any of the crystalline deposits that form in a solution cave after the creation of the cave itself. These deposits are generally composed of calcium carbonate dissolved from the surrounding limestone by groundwater. Carbon dioxide carried in the water is released as the water encounters the cave air; this reduces the water's capacity to hold calcite in solution and causes the calcite to be deposited. These deposits may accumulate to form stalactites, stalagmites, flowstone, helictites, cave pearls, and many other formations. Deposits formed along ceiling cracks may produce drip curtains or draperies that may then reach the floor to become walls. Speleothems may grow in pools to form the nodular encrustations of cave coral or the natural dams that continually elevate themselves through accretion of calcite. The pure white of the calcium carbonate is often tinted with hues of red, yellow, and gray and may even be translucent. The growth rate of speleothems is highly variable due to seasonal variations in the rate of flow, carbon dioxide content, and other factors. Caves owe most of their beauty and much of their interest to these secondary growths.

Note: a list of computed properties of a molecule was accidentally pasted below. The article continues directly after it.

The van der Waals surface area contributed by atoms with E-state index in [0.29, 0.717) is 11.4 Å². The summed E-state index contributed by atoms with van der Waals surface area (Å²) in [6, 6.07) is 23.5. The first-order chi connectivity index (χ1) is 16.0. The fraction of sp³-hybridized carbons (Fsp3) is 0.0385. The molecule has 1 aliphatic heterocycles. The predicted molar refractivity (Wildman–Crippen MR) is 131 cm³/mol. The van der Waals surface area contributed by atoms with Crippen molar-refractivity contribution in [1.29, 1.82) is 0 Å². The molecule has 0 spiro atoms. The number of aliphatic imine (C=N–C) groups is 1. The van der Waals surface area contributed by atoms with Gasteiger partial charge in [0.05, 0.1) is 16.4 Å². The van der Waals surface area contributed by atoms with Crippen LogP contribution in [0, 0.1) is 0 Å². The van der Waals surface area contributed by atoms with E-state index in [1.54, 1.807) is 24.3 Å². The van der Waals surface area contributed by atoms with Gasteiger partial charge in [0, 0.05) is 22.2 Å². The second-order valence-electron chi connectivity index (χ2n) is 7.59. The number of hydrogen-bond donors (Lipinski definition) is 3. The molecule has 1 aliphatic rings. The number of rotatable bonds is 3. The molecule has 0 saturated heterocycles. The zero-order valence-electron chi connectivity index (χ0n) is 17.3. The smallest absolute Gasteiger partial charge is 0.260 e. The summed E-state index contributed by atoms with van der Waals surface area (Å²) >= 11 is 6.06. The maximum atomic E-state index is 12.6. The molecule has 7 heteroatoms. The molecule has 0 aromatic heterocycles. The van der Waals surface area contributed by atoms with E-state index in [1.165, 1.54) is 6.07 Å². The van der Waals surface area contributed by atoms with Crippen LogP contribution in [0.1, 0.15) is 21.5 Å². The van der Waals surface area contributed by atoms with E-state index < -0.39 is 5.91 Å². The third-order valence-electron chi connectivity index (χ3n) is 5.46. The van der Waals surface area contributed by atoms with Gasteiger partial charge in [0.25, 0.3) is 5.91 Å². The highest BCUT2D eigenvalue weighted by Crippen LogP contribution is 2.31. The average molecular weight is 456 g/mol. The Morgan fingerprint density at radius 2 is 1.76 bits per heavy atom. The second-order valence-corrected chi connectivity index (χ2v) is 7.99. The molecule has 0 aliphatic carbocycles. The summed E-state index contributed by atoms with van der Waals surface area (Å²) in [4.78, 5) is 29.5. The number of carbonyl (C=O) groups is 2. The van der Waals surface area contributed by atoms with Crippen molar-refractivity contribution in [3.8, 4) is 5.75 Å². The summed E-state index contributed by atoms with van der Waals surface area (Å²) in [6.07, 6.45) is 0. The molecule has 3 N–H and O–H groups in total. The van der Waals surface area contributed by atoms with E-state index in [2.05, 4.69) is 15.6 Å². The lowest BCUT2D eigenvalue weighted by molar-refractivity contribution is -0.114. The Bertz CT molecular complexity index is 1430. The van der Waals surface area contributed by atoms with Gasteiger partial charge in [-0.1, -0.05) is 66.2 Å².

Learn more about speleothem with a free trial on Britannica.com.